This could be a problem if the initialization of a global in file A depends on the value of a global in file B.

Code: [Select]
// A.cpp
ObjectTypeA objectA(objectB.getValue());


// B.cpp
ObjectTypeB objectB;

If objectA is initialized first, then its constructor call will try to use the not yet initialized objectB in the expressions objectB.getValue(). That will likely result in accessing uninitialized memory, which is quite likely to result in a crash.



There is a workaround, though it can seem a bit hacky at times. You put all global variables in the same .cpp file. The order of initialization within a compilation unit is well defined. The variables are initialized in the order they are defined. That means you could write the following:

Code: [Select]
// Globals.cpp
ObjectTypeB objectB;
ObjectTypeA objectA(objectB.getValue());



So could you pre-process stuff and fix the problem? I suppose you could for this particular case. You could do something really ugly and non-standard, like include .cpp files instead of .h files. That could combine the whole project into one compilation unit, wherein initialization order is well defined, based on definition order. You'd then need to carefully order your #include lines:
Code: [Select]
// CombinedFiles.cpp
// Include .cpp files (not .h files!)
#include "B.cpp"
#include "A.cpp"  // A depends on B, so must come after it

Of course then you lose the firewall aspect of having multiple compilation units. If you change anything, even a comment, you now have to recompile the entire project since it's all one compilation unit. Considering how slow C++ compilers typically are, even for medium sized projects, that's a major pain. For a large project, a full recompile could take a few hours. If you keep code separated into different source files, you only need to recompile a section when something in that compilation unit changes. The linking step at the end is pretty fast.





Another problem where globals can get you in trouble with initialization, and where re-ordering things won't help you, is when a global ends up making a call to itself from its constructor. That can happen in all sorts of strange and convoluted ways, and if often quite indirect.

Case in point, I just noticed something today in op2ext. We have a global logging object. The logging object logs messages to a file. When it is constructed, it tries to open the log file for output, which could fail. If it fails, it reports the error to the user with a message box. Over time, use of the message box grew, so now it is used to report errors in several places in the code. At some point, probably weeks later, it was decided that these errors shouldn't just be displayed, but also logged.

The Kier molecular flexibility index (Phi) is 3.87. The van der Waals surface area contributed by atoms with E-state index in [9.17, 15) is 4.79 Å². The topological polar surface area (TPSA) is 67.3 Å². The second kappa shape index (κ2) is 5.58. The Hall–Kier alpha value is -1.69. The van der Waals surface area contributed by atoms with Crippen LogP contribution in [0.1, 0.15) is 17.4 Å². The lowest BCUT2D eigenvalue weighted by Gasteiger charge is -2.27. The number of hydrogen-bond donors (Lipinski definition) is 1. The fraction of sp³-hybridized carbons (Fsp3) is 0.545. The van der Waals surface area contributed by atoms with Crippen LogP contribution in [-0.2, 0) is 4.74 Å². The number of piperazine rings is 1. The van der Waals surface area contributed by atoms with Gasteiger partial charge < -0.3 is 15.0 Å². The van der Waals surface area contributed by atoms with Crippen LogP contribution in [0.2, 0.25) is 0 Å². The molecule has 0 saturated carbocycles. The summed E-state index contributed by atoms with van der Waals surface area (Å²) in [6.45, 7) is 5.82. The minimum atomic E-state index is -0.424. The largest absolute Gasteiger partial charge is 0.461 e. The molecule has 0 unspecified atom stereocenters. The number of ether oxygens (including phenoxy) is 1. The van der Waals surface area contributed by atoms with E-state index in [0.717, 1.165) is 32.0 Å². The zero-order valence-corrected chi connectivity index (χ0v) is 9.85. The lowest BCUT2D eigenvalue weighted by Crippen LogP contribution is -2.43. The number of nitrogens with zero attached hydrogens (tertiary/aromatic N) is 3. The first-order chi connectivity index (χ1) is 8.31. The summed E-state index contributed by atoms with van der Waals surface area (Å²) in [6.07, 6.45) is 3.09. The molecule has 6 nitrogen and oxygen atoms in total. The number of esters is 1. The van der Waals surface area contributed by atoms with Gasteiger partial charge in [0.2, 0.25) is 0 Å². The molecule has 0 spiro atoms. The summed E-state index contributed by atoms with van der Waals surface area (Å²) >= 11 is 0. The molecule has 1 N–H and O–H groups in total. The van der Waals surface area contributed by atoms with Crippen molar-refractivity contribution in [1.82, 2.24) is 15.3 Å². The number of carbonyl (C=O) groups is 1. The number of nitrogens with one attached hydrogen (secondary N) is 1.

So now, if the logger fails to open it's log file, it reports the error, which tries to log the error.

Amazingly it doesn't crash, but that's a bit to do with luck. The logging object is initialized just enough before reporting the error that the reporting system can use it without crashing, though it can't write anything to the non-opened file. I'm pretty sure it's still undefined behaviour though.

The structure looks something like this:
Code: [Select]
// Logger.cpp
Logger::Logger() : logFile(logFileName) {
  if (!logFile.open()) {
    PostErrorMessage("Failed to open log file");
  }
}

// LotsOtherFiles.cpp
// ...
// PostErrorMessage("Blah!");
// ...
// PostErrorMessage("Blah!");
// ...
// PostErrorMessage("Blah!");


// PostErrorMessage.cpp
PostErrorMessage(std::string message) {
  auto formattedMessage = getTimeString() + getExtraDetail() + message
  logger.Log(formattedMessage); // Added a few weeks later after PostErrorMessage became a general reporting tool
  MessageBox(formattedMessage);
}



Edit: I would just like to add that I was fully responsible for adding the logger.Log(formattedMessage); line. It seemed like a good idea at the time.
« Last Edit: September 21, 2019, 04:42:14 AM by Hooman »